A panel of international relations experts discussed the implications of Russia’s war in Ukraine on the South Caucasus region at an event hosted by the Davis Center for Russian and Eurasian Studies on Thursday.
The panel — moderated by the center’s Director on Georgian Studies Stephen F. Jones — covered the changing political dynamics of the war, including Georgia’s relationship with Russia and the European Union, as well as regional reliance on Russia.
Russia launched a full-scale invasion of Ukraine in February 2022, eight years after annexing the Ukrainian region of Crimea. After a series of referenda globally panned as shams held in September 2022, Russia declared its annexation of an additional four regions — Donetsk, Kherson, Zaporizhzhia, and Luhansk — though control of the territories remains contested.
Kurt D. Volker, former U.S. ambassador to the North Atlantic Treaty Organization, said Putin’s actions reflect the belief that the Soviet Union’s collapse was “the greatest tragedy of the 20th century” and that there is “a need to rebuild Russian greatness.”
Volker, who was U.S. special representative for Ukraine negotiations under the Trump administration, added that the Russian government believes it has a right to the annexed territories, and that Putin has portrayed Ukrainians as “Russians who are confused about their identity.”
Beka Kobakhidze, a professor at Ilia State University in Georgia, said he spent two years in Ukraine’s Donbas region and described the desire of some Ukrainians to return to Russia as an “invitation to the past.”
“They mean going back to the Soviet Union,” Kobakhidze said. “They want to be again part of this greater thing, which was Soviet Union and which Putin wants to reassemble.”
Timothy J. Colton, a professor of Government and Russian Studies at Harvard, said Putin’s failures in the war have affected Russia’s reputation among countries in the Caucasus.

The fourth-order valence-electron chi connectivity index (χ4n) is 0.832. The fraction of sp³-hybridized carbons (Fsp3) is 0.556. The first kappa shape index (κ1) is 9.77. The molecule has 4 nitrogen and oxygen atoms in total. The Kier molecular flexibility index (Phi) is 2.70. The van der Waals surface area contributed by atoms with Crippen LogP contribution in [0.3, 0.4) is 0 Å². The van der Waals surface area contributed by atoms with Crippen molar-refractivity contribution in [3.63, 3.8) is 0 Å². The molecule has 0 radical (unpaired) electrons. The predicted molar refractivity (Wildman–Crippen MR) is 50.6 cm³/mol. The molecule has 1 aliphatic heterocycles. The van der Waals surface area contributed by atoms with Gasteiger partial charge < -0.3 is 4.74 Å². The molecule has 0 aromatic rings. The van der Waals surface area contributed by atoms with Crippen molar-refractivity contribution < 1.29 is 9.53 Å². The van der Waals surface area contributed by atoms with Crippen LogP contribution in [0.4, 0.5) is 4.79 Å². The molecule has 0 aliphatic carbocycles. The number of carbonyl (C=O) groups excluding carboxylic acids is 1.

“When the leaders of Georgia, Azerbaijan, and Armenia think about their predicaments before they turn off the lights, they’re bound to think that Russia is less capable of achieving its objectives and less capable of helping them realize theirs than they thought was the case a year ago,” Colton said.
The war has put Georgia in a difficult position, according to Colton. While much of the population supports Ukraine, he explained, the government is still hesitant to take any action that might create tension with Russia.
Natalie Sabanadze, former head of the Georgian mission to the EU, said Georgia has adopted a position of “benevolent neutrality” toward Ukraine.
Despite the Georgian government’s hesitancy to jeopardize relations with Russia, Sabanadze said, the distraction to Russia and attention from the West caused by the war has created a unique opportunity for Georgia to become closer to the EU — though Sabanadze said she believes Georgia’s government has not taken full advantage of it.
Colton said it was unlikely either side could fully prevail in the war.
“[Russia] is mortgaging its future in an entirely negative way to pay for this military venture, and it’s hard to see anything favorable about that,” Colton said. “But whether it quote-unquote wins or not, I don’t think that total victory is possible for either side.”